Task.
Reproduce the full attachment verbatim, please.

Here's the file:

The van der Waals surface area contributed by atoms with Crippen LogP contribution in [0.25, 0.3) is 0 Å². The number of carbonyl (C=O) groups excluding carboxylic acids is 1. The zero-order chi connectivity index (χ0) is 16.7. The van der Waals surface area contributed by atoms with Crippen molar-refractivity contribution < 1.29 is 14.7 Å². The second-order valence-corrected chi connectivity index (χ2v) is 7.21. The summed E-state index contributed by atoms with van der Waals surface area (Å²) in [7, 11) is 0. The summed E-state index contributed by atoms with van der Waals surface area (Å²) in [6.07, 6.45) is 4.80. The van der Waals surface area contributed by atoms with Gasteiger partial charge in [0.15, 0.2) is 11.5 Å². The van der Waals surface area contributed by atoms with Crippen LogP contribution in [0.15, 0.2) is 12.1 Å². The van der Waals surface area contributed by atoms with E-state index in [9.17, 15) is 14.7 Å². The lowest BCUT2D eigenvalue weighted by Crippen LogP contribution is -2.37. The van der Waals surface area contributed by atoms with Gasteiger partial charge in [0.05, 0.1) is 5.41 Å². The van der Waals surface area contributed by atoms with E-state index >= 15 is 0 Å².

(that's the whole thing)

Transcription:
The van der Waals surface area contributed by atoms with Crippen LogP contribution in [0.25, 0.3) is 0 Å². The number of carbonyl (C=O) groups excluding carboxylic acids is 1. The zero-order chi connectivity index (χ0) is 16.7. The van der Waals surface area contributed by atoms with Crippen molar-refractivity contribution < 1.29 is 14.7 Å². The second-order valence-corrected chi connectivity index (χ2v) is 7.21. The summed E-state index contributed by atoms with van der Waals surface area (Å²) in [7, 11) is 0. The summed E-state index contributed by atoms with van der Waals surface area (Å²) in [6.07, 6.45) is 4.80. The van der Waals surface area contributed by atoms with Gasteiger partial charge in [0.15, 0.2) is 11.5 Å². The van der Waals surface area contributed by atoms with Crippen LogP contribution in [0.15, 0.2) is 12.1 Å². The van der Waals surface area contributed by atoms with E-state index in [9.17, 15) is 14.7 Å². The lowest BCUT2D eigenvalue weighted by Crippen LogP contribution is -2.37. The van der Waals surface area contributed by atoms with Gasteiger partial charge in [0.05, 0.1) is 5.41 Å². The van der Waals surface area contributed by atoms with E-state index >= 15 is 0 Å².